McPherson was to secure the 30-mile stretch from Holly Springs to Oxford. He had secured his headquarters on the north bank of the Tallahatchie. He was to protect engineers with his forces while they rebuilt the river bridge. He had 20 field pieces of artillery and four heavy pieces of artillery.
Union Brig. Gen. John A. Loglan with 9,575 men were encamped on the north bank of the Tallahatchie.
On December 20, 1862, Confederate cavalry led by Maj. Gen. Earl Van Dorn stormed the Union stockpile in Holly Springs, capturing the garrison and burning all Grant’s supplies. Grant abandoned his hold on the Tallahatchie because it was no longer useful.
Action did not come at the crossing until 1863 when Brig. Gen. James R. Chalmers led Confederate and State troops across the Tallahatchie in an unsuccessful attempt to rout Federal troops from northwest Mississippi. Final action came on August 7, 1864, when Federal troops clashed with Confederates on the north side of the Tallahatchie. A three-day skirmish ended with final resolution on the south side of Hurricane Creek, four miles south of Abbeville, when Confederate troops pulled back to Oxford.
The property at the site is owned by the U.S. Corp of Engineers as part of the Sardis Reservoir.
Other sites of interest
When Gen. Grant was pushed back due to the Van Dorn Raid, he met with Sherman at College Hill and Sherman was ordered to push down the Mississippi River to Vicksburg, according to Jimmy Thomas, a Civil War buff in Holly Springs. He said Sherman found himself without land support at Chickasaw Bayou in Vicksburg, attacked the Confederate defenses at Vicksburg in early December 1862, and was defeated.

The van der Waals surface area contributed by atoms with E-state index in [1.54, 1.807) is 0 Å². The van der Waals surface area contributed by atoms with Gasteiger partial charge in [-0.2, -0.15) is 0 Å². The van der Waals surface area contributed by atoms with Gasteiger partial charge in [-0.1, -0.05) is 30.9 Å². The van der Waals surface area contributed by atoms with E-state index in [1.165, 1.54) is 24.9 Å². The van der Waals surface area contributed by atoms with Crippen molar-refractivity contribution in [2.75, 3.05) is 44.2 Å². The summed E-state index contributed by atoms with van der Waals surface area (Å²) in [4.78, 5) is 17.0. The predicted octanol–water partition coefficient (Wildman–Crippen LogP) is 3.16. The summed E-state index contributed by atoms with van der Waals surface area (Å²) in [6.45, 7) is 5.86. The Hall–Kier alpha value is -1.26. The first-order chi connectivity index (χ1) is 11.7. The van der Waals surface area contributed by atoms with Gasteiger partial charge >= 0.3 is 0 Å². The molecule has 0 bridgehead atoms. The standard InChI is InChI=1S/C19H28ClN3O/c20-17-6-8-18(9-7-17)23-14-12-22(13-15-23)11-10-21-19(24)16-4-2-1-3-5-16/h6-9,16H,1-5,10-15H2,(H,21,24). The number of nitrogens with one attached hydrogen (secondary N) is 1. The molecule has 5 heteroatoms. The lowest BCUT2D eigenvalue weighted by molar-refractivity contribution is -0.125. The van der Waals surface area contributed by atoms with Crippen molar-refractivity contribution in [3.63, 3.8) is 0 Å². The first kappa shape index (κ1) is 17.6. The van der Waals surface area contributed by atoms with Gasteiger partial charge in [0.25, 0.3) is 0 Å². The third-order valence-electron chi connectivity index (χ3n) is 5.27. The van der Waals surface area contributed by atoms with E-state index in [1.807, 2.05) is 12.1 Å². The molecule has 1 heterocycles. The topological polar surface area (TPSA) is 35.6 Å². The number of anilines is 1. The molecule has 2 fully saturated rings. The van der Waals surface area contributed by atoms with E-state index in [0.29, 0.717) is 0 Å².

Sherman also came through Hudsonville, and took over Josephine McGowan Cox’s house. The Federals began burning and pillaging in 1864 and 1865, and Sherman won a reputation for burning out Southern towns.
Federal troops lived in Lumpkin’s Mill, a seven-story mill near present day Wall Doxey State Park, according to Shipp. Lumpkin was building Moro Castle, which was to be a three-story castle built about three miles south of Holly Springs.
“The Federals burned his house and tore up what they could of Moro Castle,” she said. “The Lumpkins lived in the kitchen part that was saved. They were building along the railroad track.”
Lumpkin never completed his castle.
Shipp said her trip to meet with Underwood was not to discuss the bridge, per se, but to make sure the parapets were not destroyed.
“This is what I want saved,” she said.
Thomas also led the group to a site which he believes could have been an entrenchment for troops – possibly a stream bed that was below a ridge that could have been built higher to provide cover for troops. He said the entrenchment, which appears to be about 15 feet deep and to flank the river, goes all the way up to near the artillery parapets.
Underwood said the area was a nice feature but that he is not 100 percent sure it is an entrenchment.